Sadly there was no randomized evaluation, so we can't be sure. But there are good reasons to believe that Malawi's national fertilizer subsidy scheme has been successful in increasing agricultural production.
If you have looked something up on Wikipedia during the past few weeks you may have noticed a banner across the top of each page with some kind of "personal message" from Jimmy Wales.
This choice of message was no accident. What is fascinating about this fundraising campaign is that every banner is being tested against alternatives to maximize clicks and donations, and all of the tests all being documented online.
I had an op-ed published yesterday in the FT with Abhijit Banerjee, Pranab Bardhan, Esther Duflo, Erica Field, Asim Khwaja, Dilip Mookherjee, Rohini Pande and Raghuram Rajan, discussing the recent crisis in microfinance in India. You may need to register (for free) with FT.com to read the whole thing.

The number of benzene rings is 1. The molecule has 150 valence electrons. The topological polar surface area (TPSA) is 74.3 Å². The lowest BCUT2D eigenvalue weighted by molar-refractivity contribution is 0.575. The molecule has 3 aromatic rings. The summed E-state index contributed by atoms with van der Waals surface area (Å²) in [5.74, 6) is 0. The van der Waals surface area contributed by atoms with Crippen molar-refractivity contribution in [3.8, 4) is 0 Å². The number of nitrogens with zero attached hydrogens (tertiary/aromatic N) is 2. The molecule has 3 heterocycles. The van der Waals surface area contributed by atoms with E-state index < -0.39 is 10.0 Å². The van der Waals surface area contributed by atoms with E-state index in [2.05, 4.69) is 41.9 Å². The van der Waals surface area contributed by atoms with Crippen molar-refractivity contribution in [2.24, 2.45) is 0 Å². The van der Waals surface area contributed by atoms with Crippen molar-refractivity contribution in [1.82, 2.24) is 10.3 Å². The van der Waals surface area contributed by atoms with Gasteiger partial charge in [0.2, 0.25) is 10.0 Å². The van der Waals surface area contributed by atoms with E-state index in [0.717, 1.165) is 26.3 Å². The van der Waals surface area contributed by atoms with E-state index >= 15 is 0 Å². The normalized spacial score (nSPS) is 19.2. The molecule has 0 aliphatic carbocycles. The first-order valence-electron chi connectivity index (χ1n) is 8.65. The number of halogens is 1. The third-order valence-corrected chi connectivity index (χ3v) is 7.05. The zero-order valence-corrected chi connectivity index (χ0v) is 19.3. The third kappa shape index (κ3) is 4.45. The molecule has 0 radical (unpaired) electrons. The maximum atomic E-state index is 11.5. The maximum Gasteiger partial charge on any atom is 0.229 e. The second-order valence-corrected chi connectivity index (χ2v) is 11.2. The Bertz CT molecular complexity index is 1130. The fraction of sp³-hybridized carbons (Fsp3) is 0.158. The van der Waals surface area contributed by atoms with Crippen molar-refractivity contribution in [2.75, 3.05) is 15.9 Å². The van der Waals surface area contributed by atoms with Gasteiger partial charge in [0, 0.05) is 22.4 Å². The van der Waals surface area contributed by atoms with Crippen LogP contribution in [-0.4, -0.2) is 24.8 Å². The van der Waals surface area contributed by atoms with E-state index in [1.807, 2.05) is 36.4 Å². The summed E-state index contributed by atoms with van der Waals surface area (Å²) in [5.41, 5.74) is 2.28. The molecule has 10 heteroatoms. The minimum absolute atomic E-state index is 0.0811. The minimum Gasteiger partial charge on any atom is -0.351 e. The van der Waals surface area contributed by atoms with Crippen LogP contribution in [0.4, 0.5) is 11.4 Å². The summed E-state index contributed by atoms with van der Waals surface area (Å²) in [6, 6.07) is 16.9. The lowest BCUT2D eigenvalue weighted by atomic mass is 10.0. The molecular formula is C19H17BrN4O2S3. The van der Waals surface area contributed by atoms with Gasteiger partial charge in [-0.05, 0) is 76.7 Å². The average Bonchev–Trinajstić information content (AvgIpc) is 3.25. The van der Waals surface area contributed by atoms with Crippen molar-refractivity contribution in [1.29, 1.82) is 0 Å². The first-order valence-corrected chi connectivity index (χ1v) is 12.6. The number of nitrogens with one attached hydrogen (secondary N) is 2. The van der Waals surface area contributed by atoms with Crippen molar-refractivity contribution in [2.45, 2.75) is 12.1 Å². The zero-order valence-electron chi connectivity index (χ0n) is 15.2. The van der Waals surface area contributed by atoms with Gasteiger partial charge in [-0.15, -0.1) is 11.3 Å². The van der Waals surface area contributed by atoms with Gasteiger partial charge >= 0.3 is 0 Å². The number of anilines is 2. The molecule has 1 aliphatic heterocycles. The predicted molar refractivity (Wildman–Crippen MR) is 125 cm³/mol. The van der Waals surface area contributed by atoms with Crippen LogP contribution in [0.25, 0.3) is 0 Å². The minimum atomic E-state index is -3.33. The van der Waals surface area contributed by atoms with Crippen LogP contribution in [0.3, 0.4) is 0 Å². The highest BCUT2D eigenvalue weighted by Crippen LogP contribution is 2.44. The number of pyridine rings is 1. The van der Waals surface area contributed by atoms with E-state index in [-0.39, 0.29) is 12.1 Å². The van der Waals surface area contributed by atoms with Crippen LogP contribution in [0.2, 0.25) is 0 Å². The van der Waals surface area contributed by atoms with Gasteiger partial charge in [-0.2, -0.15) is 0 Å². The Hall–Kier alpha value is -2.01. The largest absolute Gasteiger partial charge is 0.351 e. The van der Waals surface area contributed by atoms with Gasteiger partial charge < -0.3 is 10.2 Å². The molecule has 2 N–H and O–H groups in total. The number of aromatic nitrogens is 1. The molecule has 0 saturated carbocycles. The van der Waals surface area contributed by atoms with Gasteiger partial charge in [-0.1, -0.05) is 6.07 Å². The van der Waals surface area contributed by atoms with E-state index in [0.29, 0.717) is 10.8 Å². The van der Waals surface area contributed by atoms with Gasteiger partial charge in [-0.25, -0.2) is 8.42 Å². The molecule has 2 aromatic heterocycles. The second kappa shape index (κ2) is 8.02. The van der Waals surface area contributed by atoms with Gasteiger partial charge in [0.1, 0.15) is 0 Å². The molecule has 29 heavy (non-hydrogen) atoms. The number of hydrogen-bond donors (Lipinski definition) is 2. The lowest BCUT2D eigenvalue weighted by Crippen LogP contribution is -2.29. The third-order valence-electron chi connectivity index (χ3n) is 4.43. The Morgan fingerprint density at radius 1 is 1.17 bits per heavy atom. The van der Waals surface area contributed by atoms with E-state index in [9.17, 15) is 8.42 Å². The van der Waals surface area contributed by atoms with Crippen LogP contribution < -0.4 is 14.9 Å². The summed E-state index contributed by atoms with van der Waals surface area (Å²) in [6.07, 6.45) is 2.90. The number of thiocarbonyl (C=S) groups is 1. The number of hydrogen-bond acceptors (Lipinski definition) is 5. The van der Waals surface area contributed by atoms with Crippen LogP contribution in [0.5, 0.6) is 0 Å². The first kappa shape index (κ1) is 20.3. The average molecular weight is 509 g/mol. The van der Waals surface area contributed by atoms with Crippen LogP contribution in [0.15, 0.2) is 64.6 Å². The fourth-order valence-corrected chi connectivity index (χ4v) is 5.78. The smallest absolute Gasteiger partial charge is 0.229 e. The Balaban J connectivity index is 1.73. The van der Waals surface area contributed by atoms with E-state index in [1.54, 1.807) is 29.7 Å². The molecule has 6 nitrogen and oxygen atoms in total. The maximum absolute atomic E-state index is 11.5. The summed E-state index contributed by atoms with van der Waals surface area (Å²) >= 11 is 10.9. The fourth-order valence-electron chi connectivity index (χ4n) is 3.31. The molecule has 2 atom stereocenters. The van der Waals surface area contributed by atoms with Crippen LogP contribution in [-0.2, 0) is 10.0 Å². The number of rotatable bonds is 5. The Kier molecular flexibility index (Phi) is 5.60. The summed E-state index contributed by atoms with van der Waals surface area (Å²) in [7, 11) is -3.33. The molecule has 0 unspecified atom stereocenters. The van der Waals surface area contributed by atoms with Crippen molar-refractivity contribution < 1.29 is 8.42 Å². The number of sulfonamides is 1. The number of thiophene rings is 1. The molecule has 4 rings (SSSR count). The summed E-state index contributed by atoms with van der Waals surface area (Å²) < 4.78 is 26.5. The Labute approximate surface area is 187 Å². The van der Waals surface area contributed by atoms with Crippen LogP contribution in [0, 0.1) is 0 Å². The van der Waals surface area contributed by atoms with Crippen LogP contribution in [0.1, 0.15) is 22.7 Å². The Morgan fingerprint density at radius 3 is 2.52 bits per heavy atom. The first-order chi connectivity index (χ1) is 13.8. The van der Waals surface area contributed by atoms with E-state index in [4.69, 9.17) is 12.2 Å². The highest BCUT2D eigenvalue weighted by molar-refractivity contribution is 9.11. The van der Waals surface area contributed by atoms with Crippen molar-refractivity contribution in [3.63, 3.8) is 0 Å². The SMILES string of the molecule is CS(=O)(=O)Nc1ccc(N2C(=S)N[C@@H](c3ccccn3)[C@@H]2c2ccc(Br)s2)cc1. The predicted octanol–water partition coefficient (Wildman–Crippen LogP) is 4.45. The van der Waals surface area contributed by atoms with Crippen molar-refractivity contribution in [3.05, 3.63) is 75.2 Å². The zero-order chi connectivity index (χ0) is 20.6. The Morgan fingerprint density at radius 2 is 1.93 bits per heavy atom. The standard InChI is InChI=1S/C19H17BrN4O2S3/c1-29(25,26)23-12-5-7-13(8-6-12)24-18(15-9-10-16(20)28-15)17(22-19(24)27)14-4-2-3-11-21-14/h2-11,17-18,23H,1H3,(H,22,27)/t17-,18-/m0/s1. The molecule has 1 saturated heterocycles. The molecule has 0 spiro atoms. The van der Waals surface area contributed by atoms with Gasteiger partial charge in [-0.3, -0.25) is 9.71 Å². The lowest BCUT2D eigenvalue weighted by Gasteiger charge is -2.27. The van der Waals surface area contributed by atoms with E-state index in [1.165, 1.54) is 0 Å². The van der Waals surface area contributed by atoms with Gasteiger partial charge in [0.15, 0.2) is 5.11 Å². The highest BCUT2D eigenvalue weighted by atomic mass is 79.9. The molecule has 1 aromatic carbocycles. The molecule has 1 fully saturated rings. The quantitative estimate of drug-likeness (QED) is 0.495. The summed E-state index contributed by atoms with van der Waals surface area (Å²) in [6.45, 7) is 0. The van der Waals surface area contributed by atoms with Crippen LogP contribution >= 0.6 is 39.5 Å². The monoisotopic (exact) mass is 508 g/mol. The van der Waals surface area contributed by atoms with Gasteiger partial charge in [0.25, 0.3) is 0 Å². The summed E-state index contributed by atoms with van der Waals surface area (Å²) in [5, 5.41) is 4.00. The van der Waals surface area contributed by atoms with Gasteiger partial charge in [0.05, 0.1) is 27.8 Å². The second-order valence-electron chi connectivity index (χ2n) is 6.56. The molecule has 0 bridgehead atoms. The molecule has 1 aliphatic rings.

This past week, wrangling over the Bush-era tax cuts has riveted Washington... If only there were a scientific way to determine the real impact of taxation on industriousness, labor supply, and innovation.
According to some scholars, there is. Randomly assign a representative sample of the population — say, 10,000taxpayers — a lower tax rate, and see what happens...
It has long been the standard practice in medical testing: Give drug treatment to one group while another, the control group, goes without.
Now, New York City is applying the same methodology to assess one of its programs to prevent homelessness.
But some public officials and legal aid groups have denounced the study as unethical and cruel, and have called on the city to stop the study and to grant help to all the test subjects who had been denied assistance.
IPA Research Affiliate David McKenzie put together this Chart based on some of his research for the World Bank blog. The migration study wasn't randomized, but was based on 4 surveys and the next-best statistical methodology. And with impacts that big, you have quite a lot of room for bias.